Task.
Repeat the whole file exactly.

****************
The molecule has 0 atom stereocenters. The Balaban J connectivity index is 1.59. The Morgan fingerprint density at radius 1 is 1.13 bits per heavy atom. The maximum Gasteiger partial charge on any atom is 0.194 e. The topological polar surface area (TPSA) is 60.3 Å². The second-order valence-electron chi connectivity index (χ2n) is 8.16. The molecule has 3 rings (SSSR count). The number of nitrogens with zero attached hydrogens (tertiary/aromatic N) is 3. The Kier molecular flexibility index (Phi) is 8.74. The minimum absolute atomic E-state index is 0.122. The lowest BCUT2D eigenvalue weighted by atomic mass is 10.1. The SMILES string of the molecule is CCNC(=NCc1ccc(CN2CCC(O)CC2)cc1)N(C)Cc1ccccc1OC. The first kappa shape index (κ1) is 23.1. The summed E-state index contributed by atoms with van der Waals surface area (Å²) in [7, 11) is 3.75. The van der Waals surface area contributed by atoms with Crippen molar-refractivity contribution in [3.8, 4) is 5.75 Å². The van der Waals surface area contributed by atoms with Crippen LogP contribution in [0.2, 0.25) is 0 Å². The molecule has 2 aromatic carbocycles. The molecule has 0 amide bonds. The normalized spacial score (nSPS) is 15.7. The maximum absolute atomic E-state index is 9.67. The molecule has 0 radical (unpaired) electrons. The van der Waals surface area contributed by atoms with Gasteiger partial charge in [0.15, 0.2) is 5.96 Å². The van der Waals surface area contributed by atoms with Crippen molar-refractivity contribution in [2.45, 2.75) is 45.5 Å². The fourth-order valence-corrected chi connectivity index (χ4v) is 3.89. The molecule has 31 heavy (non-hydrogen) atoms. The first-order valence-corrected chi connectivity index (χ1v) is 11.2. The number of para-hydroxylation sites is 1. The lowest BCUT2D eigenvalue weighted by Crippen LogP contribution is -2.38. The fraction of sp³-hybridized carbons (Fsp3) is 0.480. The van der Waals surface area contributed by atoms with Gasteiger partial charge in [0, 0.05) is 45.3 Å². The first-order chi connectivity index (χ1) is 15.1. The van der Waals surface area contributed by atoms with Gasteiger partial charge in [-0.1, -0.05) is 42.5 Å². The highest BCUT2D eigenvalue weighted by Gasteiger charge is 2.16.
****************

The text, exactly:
The molecule has 0 atom stereocenters. The Balaban J connectivity index is 1.59. The Morgan fingerprint density at radius 1 is 1.13 bits per heavy atom. The maximum Gasteiger partial charge on any atom is 0.194 e. The topological polar surface area (TPSA) is 60.3 Å². The second-order valence-electron chi connectivity index (χ2n) is 8.16. The molecule has 3 rings (SSSR count). The number of nitrogens with zero attached hydrogens (tertiary/aromatic N) is 3. The Kier molecular flexibility index (Phi) is 8.74. The minimum absolute atomic E-state index is 0.122. The lowest BCUT2D eigenvalue weighted by atomic mass is 10.1. The SMILES string of the molecule is CCNC(=NCc1ccc(CN2CCC(O)CC2)cc1)N(C)Cc1ccccc1OC. The first kappa shape index (κ1) is 23.1. The summed E-state index contributed by atoms with van der Waals surface area (Å²) in [7, 11) is 3.75. The van der Waals surface area contributed by atoms with Crippen molar-refractivity contribution in [3.8, 4) is 5.75 Å². The van der Waals surface area contributed by atoms with Crippen LogP contribution in [0.2, 0.25) is 0 Å². The molecule has 2 aromatic carbocycles. The molecule has 0 amide bonds. The normalized spacial score (nSPS) is 15.7. The maximum absolute atomic E-state index is 9.67. The molecule has 0 radical (unpaired) electrons. The van der Waals surface area contributed by atoms with Gasteiger partial charge in [0.15, 0.2) is 5.96 Å². The van der Waals surface area contributed by atoms with Crippen molar-refractivity contribution in [2.45, 2.75) is 45.5 Å². The fourth-order valence-corrected chi connectivity index (χ4v) is 3.89. The molecule has 31 heavy (non-hydrogen) atoms. The first-order valence-corrected chi connectivity index (χ1v) is 11.2. The number of para-hydroxylation sites is 1. The lowest BCUT2D eigenvalue weighted by Crippen LogP contribution is -2.38. The fraction of sp³-hybridized carbons (Fsp3) is 0.480. The van der Waals surface area contributed by atoms with Gasteiger partial charge in [0, 0.05) is 45.3 Å². The first-order chi connectivity index (χ1) is 15.1. The van der Waals surface area contributed by atoms with Gasteiger partial charge in [-0.1, -0.05) is 42.5 Å². The highest BCUT2D eigenvalue weighted by Gasteiger charge is 2.16.